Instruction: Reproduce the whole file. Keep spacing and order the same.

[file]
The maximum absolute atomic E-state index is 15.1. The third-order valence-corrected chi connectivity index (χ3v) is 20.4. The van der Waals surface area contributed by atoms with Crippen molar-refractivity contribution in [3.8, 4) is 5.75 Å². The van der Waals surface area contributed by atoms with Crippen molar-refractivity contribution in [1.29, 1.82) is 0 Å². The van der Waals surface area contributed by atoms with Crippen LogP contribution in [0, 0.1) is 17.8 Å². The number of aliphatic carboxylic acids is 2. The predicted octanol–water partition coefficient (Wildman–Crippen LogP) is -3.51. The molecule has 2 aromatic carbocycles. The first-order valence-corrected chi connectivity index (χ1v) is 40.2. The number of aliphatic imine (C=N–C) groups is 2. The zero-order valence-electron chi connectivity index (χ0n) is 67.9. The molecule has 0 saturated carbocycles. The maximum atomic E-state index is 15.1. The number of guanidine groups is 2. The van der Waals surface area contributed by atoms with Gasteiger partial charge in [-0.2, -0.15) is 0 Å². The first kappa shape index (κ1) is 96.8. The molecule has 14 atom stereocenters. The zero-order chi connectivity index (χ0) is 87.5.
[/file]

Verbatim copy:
The maximum absolute atomic E-state index is 15.1. The third-order valence-corrected chi connectivity index (χ3v) is 20.4. The van der Waals surface area contributed by atoms with Crippen molar-refractivity contribution in [3.8, 4) is 5.75 Å². The van der Waals surface area contributed by atoms with Crippen molar-refractivity contribution in [1.29, 1.82) is 0 Å². The van der Waals surface area contributed by atoms with Crippen LogP contribution in [0, 0.1) is 17.8 Å². The number of aliphatic carboxylic acids is 2. The predicted octanol–water partition coefficient (Wildman–Crippen LogP) is -3.51. The molecule has 2 aromatic carbocycles. The first-order valence-corrected chi connectivity index (χ1v) is 40.2. The number of aliphatic imine (C=N–C) groups is 2. The zero-order valence-electron chi connectivity index (χ0n) is 67.9. The molecule has 0 saturated carbocycles. The maximum atomic E-state index is 15.1. The number of guanidine groups is 2. The van der Waals surface area contributed by atoms with Gasteiger partial charge in [-0.2, -0.15) is 0 Å². The first kappa shape index (κ1) is 96.8. The molecule has 14 atom stereocenters. The zero-order chi connectivity index (χ0) is 87.5.